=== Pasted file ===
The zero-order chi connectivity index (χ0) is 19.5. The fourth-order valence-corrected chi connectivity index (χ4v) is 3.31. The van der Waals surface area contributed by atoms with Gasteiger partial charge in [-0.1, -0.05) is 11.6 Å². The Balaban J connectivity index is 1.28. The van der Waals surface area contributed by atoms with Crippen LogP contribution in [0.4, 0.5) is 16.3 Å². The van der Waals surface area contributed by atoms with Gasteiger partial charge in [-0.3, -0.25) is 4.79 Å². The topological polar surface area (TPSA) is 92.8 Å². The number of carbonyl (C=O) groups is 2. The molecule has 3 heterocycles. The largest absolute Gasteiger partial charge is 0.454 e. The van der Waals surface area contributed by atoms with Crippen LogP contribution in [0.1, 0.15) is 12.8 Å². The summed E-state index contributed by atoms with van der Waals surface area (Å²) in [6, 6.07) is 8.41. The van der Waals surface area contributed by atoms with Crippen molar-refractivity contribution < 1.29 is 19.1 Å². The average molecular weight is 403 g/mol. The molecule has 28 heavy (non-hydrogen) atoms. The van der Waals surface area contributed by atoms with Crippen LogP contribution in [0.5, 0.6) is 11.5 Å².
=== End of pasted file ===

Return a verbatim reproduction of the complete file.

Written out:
The zero-order chi connectivity index (χ0) is 19.5. The fourth-order valence-corrected chi connectivity index (χ4v) is 3.31. The van der Waals surface area contributed by atoms with Gasteiger partial charge in [-0.1, -0.05) is 11.6 Å². The Balaban J connectivity index is 1.28. The van der Waals surface area contributed by atoms with Crippen LogP contribution in [0.4, 0.5) is 16.3 Å². The van der Waals surface area contributed by atoms with Gasteiger partial charge in [-0.3, -0.25) is 4.79 Å². The topological polar surface area (TPSA) is 92.8 Å². The number of carbonyl (C=O) groups is 2. The molecule has 3 heterocycles. The largest absolute Gasteiger partial charge is 0.454 e. The van der Waals surface area contributed by atoms with Crippen LogP contribution in [0.1, 0.15) is 12.8 Å². The summed E-state index contributed by atoms with van der Waals surface area (Å²) in [6, 6.07) is 8.41. The van der Waals surface area contributed by atoms with Crippen molar-refractivity contribution < 1.29 is 19.1 Å². The average molecular weight is 403 g/mol. The molecule has 28 heavy (non-hydrogen) atoms. The van der Waals surface area contributed by atoms with Crippen LogP contribution in [0.5, 0.6) is 11.5 Å².